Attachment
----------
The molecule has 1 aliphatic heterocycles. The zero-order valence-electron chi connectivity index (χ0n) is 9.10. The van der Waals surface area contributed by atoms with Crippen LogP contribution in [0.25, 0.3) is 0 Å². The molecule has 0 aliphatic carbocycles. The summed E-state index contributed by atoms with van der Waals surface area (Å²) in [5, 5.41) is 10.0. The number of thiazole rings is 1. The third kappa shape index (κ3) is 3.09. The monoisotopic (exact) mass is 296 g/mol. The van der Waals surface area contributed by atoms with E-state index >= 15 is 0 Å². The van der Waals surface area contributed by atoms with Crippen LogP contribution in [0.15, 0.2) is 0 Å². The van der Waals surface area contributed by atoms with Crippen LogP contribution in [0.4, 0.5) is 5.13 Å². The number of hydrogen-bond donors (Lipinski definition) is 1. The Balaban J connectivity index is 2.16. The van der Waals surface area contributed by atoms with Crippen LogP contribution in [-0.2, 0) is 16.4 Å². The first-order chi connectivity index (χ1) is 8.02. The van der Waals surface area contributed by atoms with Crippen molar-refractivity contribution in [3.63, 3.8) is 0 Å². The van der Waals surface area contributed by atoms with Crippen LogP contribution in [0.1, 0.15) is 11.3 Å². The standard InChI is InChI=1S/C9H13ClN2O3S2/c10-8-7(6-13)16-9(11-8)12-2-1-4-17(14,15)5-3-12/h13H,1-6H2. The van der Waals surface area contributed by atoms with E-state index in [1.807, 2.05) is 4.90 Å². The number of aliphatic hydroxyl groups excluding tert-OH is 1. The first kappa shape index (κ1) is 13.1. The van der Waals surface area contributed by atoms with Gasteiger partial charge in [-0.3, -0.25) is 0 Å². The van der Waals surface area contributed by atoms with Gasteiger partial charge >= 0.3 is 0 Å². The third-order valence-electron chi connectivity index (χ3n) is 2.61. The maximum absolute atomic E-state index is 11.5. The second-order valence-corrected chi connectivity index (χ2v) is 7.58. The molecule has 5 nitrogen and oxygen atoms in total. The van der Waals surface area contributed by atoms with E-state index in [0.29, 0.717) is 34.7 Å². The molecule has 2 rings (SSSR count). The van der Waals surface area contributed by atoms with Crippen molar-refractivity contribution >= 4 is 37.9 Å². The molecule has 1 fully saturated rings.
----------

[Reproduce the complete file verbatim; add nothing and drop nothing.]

The molecule has 1 aliphatic heterocycles. The zero-order valence-electron chi connectivity index (χ0n) is 9.10. The van der Waals surface area contributed by atoms with Crippen LogP contribution in [0.25, 0.3) is 0 Å². The molecule has 0 aliphatic carbocycles. The summed E-state index contributed by atoms with van der Waals surface area (Å²) in [5, 5.41) is 10.0. The number of thiazole rings is 1. The third kappa shape index (κ3) is 3.09. The monoisotopic (exact) mass is 296 g/mol. The van der Waals surface area contributed by atoms with E-state index >= 15 is 0 Å². The van der Waals surface area contributed by atoms with Crippen LogP contribution in [0.15, 0.2) is 0 Å². The van der Waals surface area contributed by atoms with Crippen LogP contribution in [0.4, 0.5) is 5.13 Å². The number of hydrogen-bond donors (Lipinski definition) is 1. The Balaban J connectivity index is 2.16. The van der Waals surface area contributed by atoms with Crippen LogP contribution in [-0.2, 0) is 16.4 Å². The first-order chi connectivity index (χ1) is 8.02. The van der Waals surface area contributed by atoms with Crippen molar-refractivity contribution in [3.63, 3.8) is 0 Å². The van der Waals surface area contributed by atoms with Crippen LogP contribution in [0.1, 0.15) is 11.3 Å². The standard InChI is InChI=1S/C9H13ClN2O3S2/c10-8-7(6-13)16-9(11-8)12-2-1-4-17(14,15)5-3-12/h13H,1-6H2. The van der Waals surface area contributed by atoms with E-state index in [1.807, 2.05) is 4.90 Å². The number of aliphatic hydroxyl groups excluding tert-OH is 1. The first kappa shape index (κ1) is 13.1. The van der Waals surface area contributed by atoms with Gasteiger partial charge in [-0.3, -0.25) is 0 Å². The van der Waals surface area contributed by atoms with Gasteiger partial charge >= 0.3 is 0 Å². The third-order valence-electron chi connectivity index (χ3n) is 2.61. The maximum absolute atomic E-state index is 11.5. The second-order valence-corrected chi connectivity index (χ2v) is 7.58. The molecule has 5 nitrogen and oxygen atoms in total. The van der Waals surface area contributed by atoms with E-state index in [0.29, 0.717) is 34.7 Å². The molecule has 2 rings (SSSR count). The van der Waals surface area contributed by atoms with Crippen molar-refractivity contribution >= 4 is 37.9 Å². The molecule has 1 fully saturated rings.